The next phase involves grading the evidence which involves the team evaluating the quality of evidence in order to ensure that only the latest and quality evidence is integrated into the project’s implementation (Pravikoff, et al, 2015). In this program, the grading of the evidence will be done according to the efficacy, suitability, and practicability of the evidence.
After grading the evidence, the team will meet and decide what should be recommended for practice depending on the benefits and risks to the patients and the quality of care. The evidence that will be selected will be based on its relevance to practice, applicability, efficacy, significance, and suitability in reducing falls in a hospital setting. Moreover, a collaborative approach will be adopted, where the perspectives of all stakeholders, including the patients, will be taken into account (Berwick, 2015).Assessment, Implementation, and Review Essay
The phase of implementing the evidence will involve championing the adoption of the evidence among the healthcare providers. Champions and change agents will be selected to convince other nurses to implement the recommended changes during training such as ensuring hourly rounding and always performing fall risk assessment (Nutbeam, 2018). The last step is evaluating the impact of the change.
The purpose of the evaluation is to examine the significance and impact of the implemented evidence in improving practice (Nutbeam, 2018). For this project, the evaluation will be done by collecting the baseline data on the fall rate within the hospital in the target ward prior to the implementation of the project. The other set of data on the rate of falls in the target unit will be collected after the proposed changes are implemented (hourly rounding, fall-risk assessment, and other approaches that nurses were educated on, during the training). The baseline data will be compared with the post-project data to determine if the program was effective in reducing the fall rate within the target unit and target population (geriatric).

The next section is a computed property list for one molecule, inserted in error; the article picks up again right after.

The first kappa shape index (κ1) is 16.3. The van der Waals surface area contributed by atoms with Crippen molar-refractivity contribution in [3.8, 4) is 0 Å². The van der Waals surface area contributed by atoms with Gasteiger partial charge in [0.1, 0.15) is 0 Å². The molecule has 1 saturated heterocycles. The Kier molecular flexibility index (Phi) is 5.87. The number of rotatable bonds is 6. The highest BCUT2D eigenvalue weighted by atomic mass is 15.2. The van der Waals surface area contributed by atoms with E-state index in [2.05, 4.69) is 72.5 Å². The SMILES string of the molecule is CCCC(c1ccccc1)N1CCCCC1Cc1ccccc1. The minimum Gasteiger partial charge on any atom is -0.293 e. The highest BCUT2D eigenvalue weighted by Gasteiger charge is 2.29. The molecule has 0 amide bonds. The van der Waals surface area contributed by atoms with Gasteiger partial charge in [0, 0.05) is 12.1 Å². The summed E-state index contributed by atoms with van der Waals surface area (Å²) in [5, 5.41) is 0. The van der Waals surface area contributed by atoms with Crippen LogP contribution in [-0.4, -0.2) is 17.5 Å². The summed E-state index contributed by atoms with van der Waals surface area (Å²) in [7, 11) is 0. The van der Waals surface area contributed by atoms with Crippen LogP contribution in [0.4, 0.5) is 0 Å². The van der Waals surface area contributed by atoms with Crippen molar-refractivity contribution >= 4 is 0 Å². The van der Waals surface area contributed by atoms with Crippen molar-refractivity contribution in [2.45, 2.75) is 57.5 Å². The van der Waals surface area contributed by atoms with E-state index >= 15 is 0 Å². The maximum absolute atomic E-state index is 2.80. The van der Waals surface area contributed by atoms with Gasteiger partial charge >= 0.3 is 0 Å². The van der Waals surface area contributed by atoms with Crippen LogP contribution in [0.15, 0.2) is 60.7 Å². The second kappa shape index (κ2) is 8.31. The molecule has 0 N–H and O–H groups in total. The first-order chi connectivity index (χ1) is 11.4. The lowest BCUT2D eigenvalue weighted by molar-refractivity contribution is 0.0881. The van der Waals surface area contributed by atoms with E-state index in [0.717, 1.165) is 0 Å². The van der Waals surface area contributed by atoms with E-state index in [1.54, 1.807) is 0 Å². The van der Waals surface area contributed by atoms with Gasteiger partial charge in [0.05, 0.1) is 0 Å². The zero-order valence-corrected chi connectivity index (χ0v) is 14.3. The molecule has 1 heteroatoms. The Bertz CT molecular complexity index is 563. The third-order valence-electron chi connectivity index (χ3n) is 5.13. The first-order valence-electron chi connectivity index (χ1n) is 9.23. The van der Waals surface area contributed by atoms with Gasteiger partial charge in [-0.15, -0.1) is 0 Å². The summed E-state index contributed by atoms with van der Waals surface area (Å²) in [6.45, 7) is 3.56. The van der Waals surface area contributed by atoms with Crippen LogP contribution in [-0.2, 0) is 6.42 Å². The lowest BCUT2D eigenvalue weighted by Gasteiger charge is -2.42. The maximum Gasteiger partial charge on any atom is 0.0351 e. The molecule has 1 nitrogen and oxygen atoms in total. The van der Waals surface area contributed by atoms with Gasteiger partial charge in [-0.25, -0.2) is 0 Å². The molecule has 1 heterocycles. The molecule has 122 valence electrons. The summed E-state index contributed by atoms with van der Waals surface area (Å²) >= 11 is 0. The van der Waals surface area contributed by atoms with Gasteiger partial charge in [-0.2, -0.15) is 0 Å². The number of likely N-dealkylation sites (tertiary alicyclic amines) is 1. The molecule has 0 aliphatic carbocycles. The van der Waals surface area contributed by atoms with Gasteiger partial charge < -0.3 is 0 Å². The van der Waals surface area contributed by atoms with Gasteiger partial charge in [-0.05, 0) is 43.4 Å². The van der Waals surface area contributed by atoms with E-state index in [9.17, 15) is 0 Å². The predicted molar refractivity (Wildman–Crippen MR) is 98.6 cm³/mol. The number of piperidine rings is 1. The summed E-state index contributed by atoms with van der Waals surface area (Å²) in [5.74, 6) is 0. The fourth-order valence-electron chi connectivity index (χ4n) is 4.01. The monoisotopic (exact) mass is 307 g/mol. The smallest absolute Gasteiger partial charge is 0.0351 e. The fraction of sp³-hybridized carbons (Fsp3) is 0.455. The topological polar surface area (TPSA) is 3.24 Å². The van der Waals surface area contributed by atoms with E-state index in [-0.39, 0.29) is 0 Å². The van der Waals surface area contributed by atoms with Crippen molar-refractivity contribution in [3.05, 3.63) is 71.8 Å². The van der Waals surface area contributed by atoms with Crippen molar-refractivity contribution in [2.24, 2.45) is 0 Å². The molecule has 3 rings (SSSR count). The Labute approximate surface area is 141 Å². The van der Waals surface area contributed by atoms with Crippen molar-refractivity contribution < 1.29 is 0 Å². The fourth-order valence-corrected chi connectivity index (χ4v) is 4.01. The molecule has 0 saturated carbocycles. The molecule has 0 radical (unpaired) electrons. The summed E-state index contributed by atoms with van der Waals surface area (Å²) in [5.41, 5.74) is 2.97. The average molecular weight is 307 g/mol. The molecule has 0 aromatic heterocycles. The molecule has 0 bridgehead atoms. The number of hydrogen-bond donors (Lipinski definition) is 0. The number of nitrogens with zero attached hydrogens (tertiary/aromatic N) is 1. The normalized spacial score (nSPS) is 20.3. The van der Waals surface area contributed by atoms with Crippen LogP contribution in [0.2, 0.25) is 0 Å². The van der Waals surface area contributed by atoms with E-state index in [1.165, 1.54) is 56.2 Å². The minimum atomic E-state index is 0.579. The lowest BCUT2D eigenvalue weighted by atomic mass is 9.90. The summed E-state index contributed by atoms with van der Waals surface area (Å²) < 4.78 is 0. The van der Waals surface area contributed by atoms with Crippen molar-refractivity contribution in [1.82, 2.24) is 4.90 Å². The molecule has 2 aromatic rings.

If the project is not launched successfully, change champions will be used to raise awareness regarding the project using both informal and formal educational approaches and they will also act as a resource to mentor and support nurses (Shaw et al, 2013). Secondly, the change champions will act as persuasive practice leaders, who will work with peers and other interprofessional groups to convincingly advocate for the proposed change in the program by using the best practice guidelines. Finally change agents and champions will be used to tailor the proposed program to the organizational context (Shaw et al, 2013).
The proposed program is about the reduction of falls among the inpatient geriatric population. The program will involve an educational program to nurses about fall preventative strategies such as performing fall risk assessment for the hospitalized older patients and using hourly rounding protocol for this group of patients. The rationale for this program is because the rate of falls among the hospitalized older adult is very high and leads to adverse effects such as chronic pain, decreased quality of life, emotional distress, disability, prolonged length of hospital stay, increased healthcare costs, functional impairment, and even death. The project will be implemented using the Lowa model. In order to evaluate the efficacy of the project, the baseline data will be compared with the post-project data. Finally, change agents and champions will be used to facilitate successful launching of the program.Assessment, Implementation, and Review Essay
Alshammari, S, Matar A, Fahad K, Ahmed A & Faroq A. (2018). Falls among the elderly and their relationship with their health problems and surrounding environmental factors in Riyadh. J Family Community Med. 25(1), 29–34.
Cameron I, Dyer S, Murray G, Hill K, Cumming R & Kerse N. (2018). Interventions for preventing falls in older people in care facilities and hospitals. Cochrane Database Syst Rev. 2018(9): CD005465.
Newell R &, Burnard P. (2016). Research for evidence-based practice. Oxford: Blackwell Publishing Ltd.
Nutbeam D. (2018). Evaluating health promotion: progress, problems, and solutions. Health Promot Int. 13(1): 27–44
Pravikoff, D. S., Tanner, A. B., & Pierce, S. T. (2015). The readiness of U.S. nurses for evidence-based practice. American Journal of Nursing. 105(9). 40–51.
Shaw E, Howward J, West D, Crabtree B, Nease J, Tutt B & Paul N. (2013). The Role of the Champion in Primary Care Change Efforts. J Am Board Fam Med. 25(5), 676–685. Assessment, Implementation, and Review Essay